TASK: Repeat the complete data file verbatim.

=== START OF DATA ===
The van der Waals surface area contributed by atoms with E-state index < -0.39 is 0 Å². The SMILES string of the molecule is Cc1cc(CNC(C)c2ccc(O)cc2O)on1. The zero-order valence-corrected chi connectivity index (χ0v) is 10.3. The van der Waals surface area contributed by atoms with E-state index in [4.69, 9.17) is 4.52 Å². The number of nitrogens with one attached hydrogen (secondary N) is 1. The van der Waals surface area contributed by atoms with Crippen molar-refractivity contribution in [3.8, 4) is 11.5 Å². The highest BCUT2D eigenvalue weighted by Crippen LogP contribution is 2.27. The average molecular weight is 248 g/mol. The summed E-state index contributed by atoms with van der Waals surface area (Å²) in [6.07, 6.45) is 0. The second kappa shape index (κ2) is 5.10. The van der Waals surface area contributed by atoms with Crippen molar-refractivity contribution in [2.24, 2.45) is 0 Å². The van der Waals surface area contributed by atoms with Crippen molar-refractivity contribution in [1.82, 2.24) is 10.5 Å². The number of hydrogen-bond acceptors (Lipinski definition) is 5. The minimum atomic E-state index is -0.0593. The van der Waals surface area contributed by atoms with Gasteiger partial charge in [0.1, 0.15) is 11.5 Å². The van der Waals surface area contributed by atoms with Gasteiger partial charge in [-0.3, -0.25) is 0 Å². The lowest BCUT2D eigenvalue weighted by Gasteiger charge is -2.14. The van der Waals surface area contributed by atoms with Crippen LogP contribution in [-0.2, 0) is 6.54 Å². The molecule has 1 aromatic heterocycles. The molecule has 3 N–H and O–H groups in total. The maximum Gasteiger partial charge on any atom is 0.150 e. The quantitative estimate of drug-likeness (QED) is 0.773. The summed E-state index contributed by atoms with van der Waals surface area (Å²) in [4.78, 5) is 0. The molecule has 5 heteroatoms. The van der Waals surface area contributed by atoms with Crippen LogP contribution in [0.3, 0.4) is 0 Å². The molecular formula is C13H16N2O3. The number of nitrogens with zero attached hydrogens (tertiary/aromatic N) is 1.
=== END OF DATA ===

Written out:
The van der Waals surface area contributed by atoms with E-state index < -0.39 is 0 Å². The SMILES string of the molecule is Cc1cc(CNC(C)c2ccc(O)cc2O)on1. The zero-order valence-corrected chi connectivity index (χ0v) is 10.3. The van der Waals surface area contributed by atoms with E-state index in [4.69, 9.17) is 4.52 Å². The number of nitrogens with one attached hydrogen (secondary N) is 1. The van der Waals surface area contributed by atoms with Crippen molar-refractivity contribution in [3.8, 4) is 11.5 Å². The highest BCUT2D eigenvalue weighted by Crippen LogP contribution is 2.27. The average molecular weight is 248 g/mol. The summed E-state index contributed by atoms with van der Waals surface area (Å²) in [6.07, 6.45) is 0. The second kappa shape index (κ2) is 5.10. The van der Waals surface area contributed by atoms with Crippen molar-refractivity contribution in [2.24, 2.45) is 0 Å². The van der Waals surface area contributed by atoms with Crippen molar-refractivity contribution in [1.82, 2.24) is 10.5 Å². The number of hydrogen-bond acceptors (Lipinski definition) is 5. The minimum atomic E-state index is -0.0593. The van der Waals surface area contributed by atoms with Gasteiger partial charge in [0.1, 0.15) is 11.5 Å². The van der Waals surface area contributed by atoms with Gasteiger partial charge in [-0.3, -0.25) is 0 Å². The lowest BCUT2D eigenvalue weighted by Gasteiger charge is -2.14. The van der Waals surface area contributed by atoms with Crippen LogP contribution in [-0.2, 0) is 6.54 Å². The molecule has 1 aromatic heterocycles. The molecule has 3 N–H and O–H groups in total. The maximum Gasteiger partial charge on any atom is 0.150 e. The quantitative estimate of drug-likeness (QED) is 0.773. The summed E-state index contributed by atoms with van der Waals surface area (Å²) in [4.78, 5) is 0. The molecule has 5 heteroatoms. The van der Waals surface area contributed by atoms with Crippen LogP contribution in [0.3, 0.4) is 0 Å². The molecular formula is C13H16N2O3. The number of nitrogens with zero attached hydrogens (tertiary/aromatic N) is 1.